“It is quite clear that from today's straw poll that Minister Ban Ki-Moon is the candidate that the Security Council will recommend to the General Assembly,” China's UN Ambassador Wang Guangya said.
The 15 Security Council member countries each checked one of three boxes on a secret ballot for each candidate - “Encourage,” “discourage,” and “no opinion.” Mr. Ban received 14 votes in favour and one “no opinion” ballot. Every other candidate received at least one veto.
The United States has made it known in the past that it does not approve of the job that Kofi Annan has performed during his term of office. They appear to view Ban Ki-Moon more favorably.
“We're very pleased with the outcome here, very pleased,” U.S. Ambassador John Bolton said.

Saturday, September 30, 2006

Lebanon Resolution to call for "calm".

Members of la Francophonie yesterday voted for a resolution calling for hostilities to cease in Lebanon; a compromise decision after acrimonious debate on the original resolution. The original resolution, which would have condemned the attack on Lebanon by Israel, was opposed primarily by Canadian Prime Minister Steven Harper, who asked that the body of French-speaking nations recognize the suffering of everyone involved. Lebanese Culture Minister Tarek Mitri stated that he would have referred a resolution more supportive of his country.

10th Canadian soldier dies in a month.

A tenth Canadian soldier died yesterday as a result of stepping on a booby trap in Afghanistan. This is the highest toll among Canadian troops in combat since the Korean War.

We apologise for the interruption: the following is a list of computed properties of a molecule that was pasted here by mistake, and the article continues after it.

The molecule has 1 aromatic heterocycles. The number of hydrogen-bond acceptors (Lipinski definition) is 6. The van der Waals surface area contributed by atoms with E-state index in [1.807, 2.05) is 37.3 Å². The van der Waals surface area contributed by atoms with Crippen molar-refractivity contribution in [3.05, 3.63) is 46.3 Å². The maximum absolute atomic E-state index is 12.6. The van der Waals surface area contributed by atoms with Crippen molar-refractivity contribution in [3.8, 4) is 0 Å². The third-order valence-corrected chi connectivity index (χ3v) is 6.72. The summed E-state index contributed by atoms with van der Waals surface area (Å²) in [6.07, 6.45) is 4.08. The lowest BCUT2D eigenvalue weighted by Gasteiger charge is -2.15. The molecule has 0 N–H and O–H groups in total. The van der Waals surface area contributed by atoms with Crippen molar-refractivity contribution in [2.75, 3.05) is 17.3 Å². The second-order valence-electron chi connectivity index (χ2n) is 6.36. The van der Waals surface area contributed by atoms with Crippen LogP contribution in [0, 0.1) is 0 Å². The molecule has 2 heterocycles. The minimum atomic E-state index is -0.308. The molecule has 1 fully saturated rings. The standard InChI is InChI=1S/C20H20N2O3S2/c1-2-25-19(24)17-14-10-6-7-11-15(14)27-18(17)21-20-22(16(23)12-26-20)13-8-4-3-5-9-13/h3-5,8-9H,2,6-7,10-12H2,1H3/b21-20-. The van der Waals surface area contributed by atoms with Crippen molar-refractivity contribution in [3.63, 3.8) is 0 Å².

Friday, September 29, 2006

Armed Coast Guard in Great Lakes are OK

The arming of U.S. Coast Guard craft on the Great Lakes was authorized by both governments, stated a report released today. The agreement, made in 2003 as a result of the 9/11 attack, allows the Coast Guard to equip rubber craft with .30 caliber machine guns, in order to better enable them to prevent illegal border crossings. So long as they remain in U.S. waters, treaties dating back to the War of 1812 are not violated.

Thursday, September 28, 2006

Too bad his name was Duane

53-year-old Duane Morrison, a petty criminal who had been living inside his Jeep, walked inside a Bailey, Colorado school Wednesday with two handguns and a backpack that he claimed contained a bomb. A few hours later, after taking six female hostages and molesting them, he killed one of them, 16-year-old Emily Keyes, and then himself as policemen stormed the school.
Too bad his name wasn't Ahmed.
After all, America has a huge bureaucracy designed to deter men named Ahmed from killing Americans with suicide attacks. The President himself has said that America is safer because of what he and the Republican leadership have done since 9/11.Much of the current campaigning by Republican congressmen is about how they have gone to great lengths to make sure men named Abdul or Ahmed cannot commit such acts.
Yes, it's too bad the man's name was Duane.